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TheVillage Gardening

It’s all about contrast

Posted on April 29 2015 at 3:14:34 0 comments


Dave Morgan introduces the two very different gardens opening in Burcot for the first time under the National Gardens Scheme.

Contrast is important in all walks of life – in art, in furnishing the home, even in cooking – and it is equally important in a garden. There can be contrast in colours, texture, plants and planting styles, not to mention contrast in size and design.

And that’s exactly what you get with two gardens in Burcot that are opening together for the first time for the National Gardens Scheme in May.

It all started in early summer 2014 when, as the County Organiser for the NGS in Worcestershire, I received a phone call from Chris Franklin of Greenhill in Burcot, who wanted to find out whether his garden was good enough to open for the NGS.

Upon inspection, it was obviously an extremely very neat and well-kept garden designed for minimum maintenance and maximum enjoyment.

But the NGS is not just interested in neat and well kept gardens – it also needs to know how much interest there is in the garden. Will it keep visitors interested and occupied for, say, 30 minutes, so that they feel they have received value for money?


In terms of Chris’s garden in Greenhill (above), created by him over a three-year period, the answer was probably “no”. It was well laid-out and well-maintained with all-year-round colour, mainly with trees and shrubs, and a good example of what can be achieved with a small garden – but you could easily walk round it in a few minutes and on its own it didn’t quite provide enough interest.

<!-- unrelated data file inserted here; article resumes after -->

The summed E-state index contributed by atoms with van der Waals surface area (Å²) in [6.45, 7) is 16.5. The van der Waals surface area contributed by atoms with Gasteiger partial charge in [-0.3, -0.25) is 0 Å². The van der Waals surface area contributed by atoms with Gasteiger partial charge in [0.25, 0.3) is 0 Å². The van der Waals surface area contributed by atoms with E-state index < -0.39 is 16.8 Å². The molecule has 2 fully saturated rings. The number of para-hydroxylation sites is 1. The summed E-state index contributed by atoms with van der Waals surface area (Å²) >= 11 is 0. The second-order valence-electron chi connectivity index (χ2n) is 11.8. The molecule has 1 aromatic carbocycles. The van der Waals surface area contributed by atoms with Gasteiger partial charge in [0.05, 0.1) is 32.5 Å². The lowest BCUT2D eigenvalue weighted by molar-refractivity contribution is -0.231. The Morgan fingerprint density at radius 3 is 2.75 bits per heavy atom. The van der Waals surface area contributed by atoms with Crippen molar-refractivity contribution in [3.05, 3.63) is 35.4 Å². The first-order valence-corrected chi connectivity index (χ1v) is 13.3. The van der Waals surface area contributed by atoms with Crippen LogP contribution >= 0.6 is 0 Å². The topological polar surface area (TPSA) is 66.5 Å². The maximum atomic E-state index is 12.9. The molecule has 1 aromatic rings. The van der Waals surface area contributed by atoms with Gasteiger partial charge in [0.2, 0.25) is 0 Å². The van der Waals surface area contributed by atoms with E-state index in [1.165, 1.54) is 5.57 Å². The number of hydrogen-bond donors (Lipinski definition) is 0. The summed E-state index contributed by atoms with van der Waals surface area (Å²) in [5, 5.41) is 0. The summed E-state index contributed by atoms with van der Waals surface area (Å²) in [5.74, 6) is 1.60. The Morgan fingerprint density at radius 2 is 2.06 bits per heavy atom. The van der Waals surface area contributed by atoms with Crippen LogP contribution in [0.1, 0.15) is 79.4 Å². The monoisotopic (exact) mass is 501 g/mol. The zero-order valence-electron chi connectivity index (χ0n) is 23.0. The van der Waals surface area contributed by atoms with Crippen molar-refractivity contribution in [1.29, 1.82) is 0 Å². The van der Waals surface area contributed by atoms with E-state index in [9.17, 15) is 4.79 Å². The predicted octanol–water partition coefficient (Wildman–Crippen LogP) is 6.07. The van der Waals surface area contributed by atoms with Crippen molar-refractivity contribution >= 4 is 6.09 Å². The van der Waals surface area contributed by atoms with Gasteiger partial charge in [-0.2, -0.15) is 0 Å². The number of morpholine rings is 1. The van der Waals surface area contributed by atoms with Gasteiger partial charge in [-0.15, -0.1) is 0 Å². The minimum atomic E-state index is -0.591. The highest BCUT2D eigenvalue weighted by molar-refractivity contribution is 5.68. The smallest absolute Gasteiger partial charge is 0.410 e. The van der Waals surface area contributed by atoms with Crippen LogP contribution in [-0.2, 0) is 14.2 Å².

So an appeal went out, through The Village magazine, for the “Lost Gardens of Burcot”! Surely there must be other gardens in the village that could become part of a group with Chris, so that together they could open for the NGS.

The answer was “yes”, and someone with a totally contrasting garden as well. This second garden, Appletreewick in Pikes Pool Lane (right), is owned by Ruth Edwards and, while Chris’s garden is small, compact and neatly manicured, Appletreewick is a natural garden developed to encourage local wildlife.

There is a small natural pond, sculptures, artefacts, plenty of seating and a view of the Clent Hills from the top orchard.

Chris’s garden is short and level. In contrast, Ruth’s is long and sloping. Chris’s garden would be described as neat, trimmed or tidy, whereas in contrast, Ruth’s is more natural and has been allowed to spread.

You can see Chris’s entire garden from the moment you walk into it, but in contrast, at Appletreewick, you have to walk round the whole of it to see all the planting schemes, artefacts and other items of interest.

So two gardens that are in total contrast with each other, but together they create a really interesting group well worth a visit on May 29 and 30. Visitors should park at Fresh@Burcot Garden Centre, which has offered its car park for the occasion, as each garden is just a short walk away.

Fresh has also kindly agreed to provide refreshments (with any profit going to the NGS) and is even offering two outdoor plants for the price of one to anyone with an entry ticket to the gardens on the day.

One week earlier, on May 24, two more contrasting gardens open for the NGS in the area: Oak Tree House and Round Hill will open together as Marlbrook Gardens. These gardens have been open for 10 and 12 years respectively but still attract many new (and previous) visitors who enjoy the contrast.

Oak Tree House is a plantsman’s cottage garden, stacked full of plants, water features and artefacts, with a touch of humour here and there and a very small vegetable area.

Book brick

In contrast, Round Hill is a more traditional garden with neatly-kept lawns, well maintained and more spaced-out borders, a very large vegetable patch with glasshouses and even a growing cactus collection.

So contrast is important in a garden and there are plenty of contrasting gardens open in the area in May for the NGS. More information at or from the county leaflet.

Left: Ruth Edwards, owner of Appletreewick, painted this brick to look like a book – The Lost Gardens of Burcot – which will be displayed in her garden before being presented to Dave Morgan as thanks for inspiring the Burcot owners to open their gardens.

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